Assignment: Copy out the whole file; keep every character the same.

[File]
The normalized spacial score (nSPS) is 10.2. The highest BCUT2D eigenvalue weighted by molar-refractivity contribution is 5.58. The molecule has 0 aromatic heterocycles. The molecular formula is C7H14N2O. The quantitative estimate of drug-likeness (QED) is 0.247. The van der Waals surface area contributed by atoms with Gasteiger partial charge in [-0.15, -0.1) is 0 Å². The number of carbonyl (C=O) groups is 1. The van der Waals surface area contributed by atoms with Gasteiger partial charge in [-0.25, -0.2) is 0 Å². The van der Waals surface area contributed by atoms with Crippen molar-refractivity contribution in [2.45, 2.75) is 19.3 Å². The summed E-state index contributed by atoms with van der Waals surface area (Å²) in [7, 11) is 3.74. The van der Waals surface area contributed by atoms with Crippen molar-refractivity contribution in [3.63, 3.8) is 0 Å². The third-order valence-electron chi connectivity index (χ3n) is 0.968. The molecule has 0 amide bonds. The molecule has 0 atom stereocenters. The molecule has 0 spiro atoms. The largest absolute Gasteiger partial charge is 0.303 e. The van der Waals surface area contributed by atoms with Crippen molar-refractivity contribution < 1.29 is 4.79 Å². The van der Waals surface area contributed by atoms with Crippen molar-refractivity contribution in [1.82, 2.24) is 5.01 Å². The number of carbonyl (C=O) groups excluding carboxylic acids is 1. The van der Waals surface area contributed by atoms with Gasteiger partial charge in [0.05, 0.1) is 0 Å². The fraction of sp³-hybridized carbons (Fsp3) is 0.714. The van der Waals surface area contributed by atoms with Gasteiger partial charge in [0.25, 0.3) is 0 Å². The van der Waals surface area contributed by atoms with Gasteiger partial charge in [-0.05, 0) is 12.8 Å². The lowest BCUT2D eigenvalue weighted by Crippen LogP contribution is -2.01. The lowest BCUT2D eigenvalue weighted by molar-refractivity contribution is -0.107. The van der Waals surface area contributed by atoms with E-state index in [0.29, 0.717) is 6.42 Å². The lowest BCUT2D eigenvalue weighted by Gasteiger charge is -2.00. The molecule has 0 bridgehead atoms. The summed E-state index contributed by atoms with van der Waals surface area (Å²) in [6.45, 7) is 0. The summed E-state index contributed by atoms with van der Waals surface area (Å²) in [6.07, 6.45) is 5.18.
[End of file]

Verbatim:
The normalized spacial score (nSPS) is 10.2. The highest BCUT2D eigenvalue weighted by molar-refractivity contribution is 5.58. The molecule has 0 aromatic heterocycles. The molecular formula is C7H14N2O. The quantitative estimate of drug-likeness (QED) is 0.247. The van der Waals surface area contributed by atoms with Gasteiger partial charge in [-0.15, -0.1) is 0 Å². The number of carbonyl (C=O) groups is 1. The van der Waals surface area contributed by atoms with Gasteiger partial charge in [-0.25, -0.2) is 0 Å². The van der Waals surface area contributed by atoms with Crippen molar-refractivity contribution in [2.45, 2.75) is 19.3 Å². The summed E-state index contributed by atoms with van der Waals surface area (Å²) in [7, 11) is 3.74. The van der Waals surface area contributed by atoms with Crippen molar-refractivity contribution in [3.63, 3.8) is 0 Å². The third-order valence-electron chi connectivity index (χ3n) is 0.968. The molecule has 0 amide bonds. The molecule has 0 atom stereocenters. The molecule has 0 spiro atoms. The largest absolute Gasteiger partial charge is 0.303 e. The van der Waals surface area contributed by atoms with Crippen molar-refractivity contribution < 1.29 is 4.79 Å². The van der Waals surface area contributed by atoms with Crippen molar-refractivity contribution in [1.82, 2.24) is 5.01 Å². The number of carbonyl (C=O) groups excluding carboxylic acids is 1. The van der Waals surface area contributed by atoms with Gasteiger partial charge in [0.05, 0.1) is 0 Å². The fraction of sp³-hybridized carbons (Fsp3) is 0.714. The van der Waals surface area contributed by atoms with Gasteiger partial charge in [0.25, 0.3) is 0 Å². The van der Waals surface area contributed by atoms with Gasteiger partial charge in [-0.05, 0) is 12.8 Å². The lowest BCUT2D eigenvalue weighted by Crippen LogP contribution is -2.01. The lowest BCUT2D eigenvalue weighted by molar-refractivity contribution is -0.107. The van der Waals surface area contributed by atoms with E-state index in [0.29, 0.717) is 6.42 Å². The lowest BCUT2D eigenvalue weighted by Gasteiger charge is -2.00. The molecule has 0 bridgehead atoms. The summed E-state index contributed by atoms with van der Waals surface area (Å²) in [6.45, 7) is 0. The summed E-state index contributed by atoms with van der Waals surface area (Å²) in [6.07, 6.45) is 5.18.